Optical information storage
An optical disc including a medium having both a continuous phase and a non-continuous phase yields excellent contrast and stability for optical recording purposes. Exemplary of materials that form the desired multi-phase system are those produced by sputtering metals such as indium in an oxygen environment.
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1. Field of the Invention
This invention relates to information storage and, in particular, to optical information storage.
2. Art Background
A variety of systems has been proposed and employed for the optical storage of data. An example of these systems is the use of tellurium alloys that are deposited on a substrate. To store information in such a medium, a localized region of the tellurium alloy is melted. By melting and/or ablating the tellurium alloy in a localized area, a void is produced that exposes the underlying substrate. Two typical storage medium configurations are employed to produce an optical change upon void formation. In the first configuration, a second substrate is affixed below and spaced from a tellurium coated, transparent substrate so that an air space is provided between the two substrates. Since the tellurium alloy has a smooth surface, reflection occurs before a void is formed. After void formation, light traverses the first transparent substrate and is internally reflected in the air space until it is absorbed. Thus, the untreated surface appears reflective, and the voids appear black.
In a second configuration, the tellurium alloy is deposited on a transparent dielectric which in turn overlies a metallized substrate. The thickness of the dielectric is carefully chosen to produce destructive interference of the incident light used for writing the stored information. Thus, before writing, the medium absorbs at the wavelength of the reading light source. Where voids are formed, the absence of the tellurium alloy precludes destructive interference of the reading light. Light is reflected from the exposed, underlying metallized surface and is thus observed. Therefore, in either configuration, digital information is represented by optically absorbing areas and optically reflective areas. By using a laser to write such information, it is possible in a tellurium based medium to store data with a storage density on the order of 30 megabits per square centimeter. (Storage density is the number of bits stored per unit surface area of the storage medium.)
Despite extensive investigation, there is still a number of considerations which make a tellurium based medium somewhat undesirable. In all configurations, the tellurium alloys employed are relatively unstable. Tellurium readily oxidizes in the atmosphere to form transparent oxides of tellurium. Obviously, the transparent tellurium oxide is no longer suitable for optical storage. To prevent extremely rapid oxidative degradation of the tellurium medium, it is necessary to employ a hermetic sealant. This sealant substantially increases the cost of the storage medium. Further, in extreme oxidation conditions such as in fires, toxic tellurium compounds are formed and present a potential health hazard. In this regard, the use of tellurium in the fabrication of such media also requires suitable precaution to insulate workers from tellurium exposure.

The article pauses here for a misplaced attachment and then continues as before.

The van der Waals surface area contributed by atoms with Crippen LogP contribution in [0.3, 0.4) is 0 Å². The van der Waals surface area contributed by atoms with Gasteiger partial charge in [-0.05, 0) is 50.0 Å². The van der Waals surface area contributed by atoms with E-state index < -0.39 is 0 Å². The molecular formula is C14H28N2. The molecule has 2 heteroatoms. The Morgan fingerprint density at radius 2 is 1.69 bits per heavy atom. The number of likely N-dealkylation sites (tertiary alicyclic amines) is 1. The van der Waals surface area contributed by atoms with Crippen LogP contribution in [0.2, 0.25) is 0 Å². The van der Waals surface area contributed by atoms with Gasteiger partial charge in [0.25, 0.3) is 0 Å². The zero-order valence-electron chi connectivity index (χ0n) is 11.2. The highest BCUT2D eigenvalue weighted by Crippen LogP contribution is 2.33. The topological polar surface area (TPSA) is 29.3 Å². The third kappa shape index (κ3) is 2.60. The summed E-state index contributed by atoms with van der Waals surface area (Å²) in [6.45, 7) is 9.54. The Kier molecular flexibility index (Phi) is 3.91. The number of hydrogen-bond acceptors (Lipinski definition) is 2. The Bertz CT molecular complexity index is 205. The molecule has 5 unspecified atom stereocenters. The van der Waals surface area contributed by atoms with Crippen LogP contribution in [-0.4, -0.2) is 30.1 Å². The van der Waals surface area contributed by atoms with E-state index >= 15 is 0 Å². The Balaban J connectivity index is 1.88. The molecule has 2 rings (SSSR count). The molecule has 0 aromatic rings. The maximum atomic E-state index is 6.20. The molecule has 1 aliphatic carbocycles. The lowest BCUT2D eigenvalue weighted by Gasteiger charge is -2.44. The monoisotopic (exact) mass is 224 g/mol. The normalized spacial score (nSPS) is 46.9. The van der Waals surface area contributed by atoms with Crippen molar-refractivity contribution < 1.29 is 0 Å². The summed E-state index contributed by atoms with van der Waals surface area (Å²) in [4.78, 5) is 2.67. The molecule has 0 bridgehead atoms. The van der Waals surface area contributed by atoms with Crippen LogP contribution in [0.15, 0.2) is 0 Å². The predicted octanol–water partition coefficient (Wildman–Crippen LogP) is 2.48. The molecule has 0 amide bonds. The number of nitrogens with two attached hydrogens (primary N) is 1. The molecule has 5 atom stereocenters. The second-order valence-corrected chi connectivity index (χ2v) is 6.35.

Additionally, the contrast between the absorbing tellurium alloy and a void, although acceptable, leads to a certain degree of error upon reading the stored information by using a light source, such as a laser, and a detector, such as a silicon photodiode, to discern these optical differences. (Contrast is the ratio of the optical reflectance of the initial medium to the optical reflectance of the written medium or the inverse of this ratio, whichever is larger.) Ideally, for relatively accurate retrieval, contrasts greater than 5 to 1 are desirable. By various expedients, e.g., by increasing the tellurium alloy thickness, tellurium based storage media have been made with contrasts typically up to 15 to 1. However, the use of these expedients generally substantially increases the energy needed to write information. Although the contrast and sensitivities of tellurium are adequate to produce useful storage media, these contrast levels, together with the relative instability of the medium, are not entirely desirable.SUMMARY OF THE INVENTION
An optical storage medium having desirable contrasts, e.g., contrasts up to 60 to 1, quite acceptable threshold sensitivities, e.g., on the order of 5 milliwatts/.mu.m.sup.2, and relative stability in typical environments has been produced. This medium includes at least two phases, at least one being continuous and at least one being discontinuous and thus forming inclusions, i.e., disjoint regions, within the other phases. (A phase is continuous when it is possible to reach any portion of the phase from any other portion of the phase without the necessity of traversing material of a second phase.) The phase compositions are chosen so that the medium surface is smooth, as produced by chemical bonding between phases, and so that upon application of the writing energy to a localized region, e.g., an area smaller than 2 .mu.m.sup.2, i.e., a storage region, the volume of at least one phase changes. To ensure the appropriate phase change, two criteria should be satisfied. Firstly, in at least 90 percent of medium-regions to be written, there should be at least 100 inclusions. (A medium-region to be written is defined by the volume of the medium which will be induced to undergo a change by the application of the writing beam.) Secondly, for an inclusion to be counted in the 100-inclusion criterion, its diameter should be in the range of 50 Angstroms to 1/4 of the wavelength of the light ultimately utilized to write information.